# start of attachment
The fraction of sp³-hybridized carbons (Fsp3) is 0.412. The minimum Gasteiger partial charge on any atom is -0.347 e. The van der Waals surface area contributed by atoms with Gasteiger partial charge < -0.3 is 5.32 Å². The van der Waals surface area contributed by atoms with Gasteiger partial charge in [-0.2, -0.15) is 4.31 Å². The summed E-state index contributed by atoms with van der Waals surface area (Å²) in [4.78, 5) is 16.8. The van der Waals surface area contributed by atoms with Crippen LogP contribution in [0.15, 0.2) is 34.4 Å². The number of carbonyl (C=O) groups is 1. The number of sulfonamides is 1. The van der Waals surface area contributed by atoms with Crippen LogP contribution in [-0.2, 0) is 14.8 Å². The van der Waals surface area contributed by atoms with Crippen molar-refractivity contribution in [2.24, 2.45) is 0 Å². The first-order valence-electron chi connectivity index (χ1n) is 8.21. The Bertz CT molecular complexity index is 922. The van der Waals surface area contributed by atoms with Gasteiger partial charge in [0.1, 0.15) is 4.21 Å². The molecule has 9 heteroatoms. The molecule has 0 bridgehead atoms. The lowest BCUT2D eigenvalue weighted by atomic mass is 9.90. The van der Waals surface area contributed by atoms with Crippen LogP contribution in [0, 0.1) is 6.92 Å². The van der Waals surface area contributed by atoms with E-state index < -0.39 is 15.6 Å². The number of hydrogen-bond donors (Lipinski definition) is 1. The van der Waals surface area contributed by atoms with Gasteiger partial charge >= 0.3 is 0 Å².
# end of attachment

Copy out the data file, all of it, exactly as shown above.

The fraction of sp³-hybridized carbons (Fsp3) is 0.412. The minimum Gasteiger partial charge on any atom is -0.347 e. The van der Waals surface area contributed by atoms with Gasteiger partial charge < -0.3 is 5.32 Å². The van der Waals surface area contributed by atoms with Gasteiger partial charge in [-0.2, -0.15) is 4.31 Å². The summed E-state index contributed by atoms with van der Waals surface area (Å²) in [4.78, 5) is 16.8. The van der Waals surface area contributed by atoms with Crippen LogP contribution in [0.15, 0.2) is 34.4 Å². The number of carbonyl (C=O) groups is 1. The number of sulfonamides is 1. The van der Waals surface area contributed by atoms with Crippen LogP contribution in [-0.2, 0) is 14.8 Å². The van der Waals surface area contributed by atoms with Crippen molar-refractivity contribution in [2.24, 2.45) is 0 Å². The first-order valence-electron chi connectivity index (χ1n) is 8.21. The Bertz CT molecular complexity index is 922. The van der Waals surface area contributed by atoms with Gasteiger partial charge in [0.1, 0.15) is 4.21 Å². The molecule has 9 heteroatoms. The molecule has 0 bridgehead atoms. The lowest BCUT2D eigenvalue weighted by atomic mass is 9.90. The van der Waals surface area contributed by atoms with Crippen LogP contribution in [0, 0.1) is 6.92 Å². The van der Waals surface area contributed by atoms with E-state index < -0.39 is 15.6 Å². The number of hydrogen-bond donors (Lipinski definition) is 1. The van der Waals surface area contributed by atoms with Gasteiger partial charge >= 0.3 is 0 Å².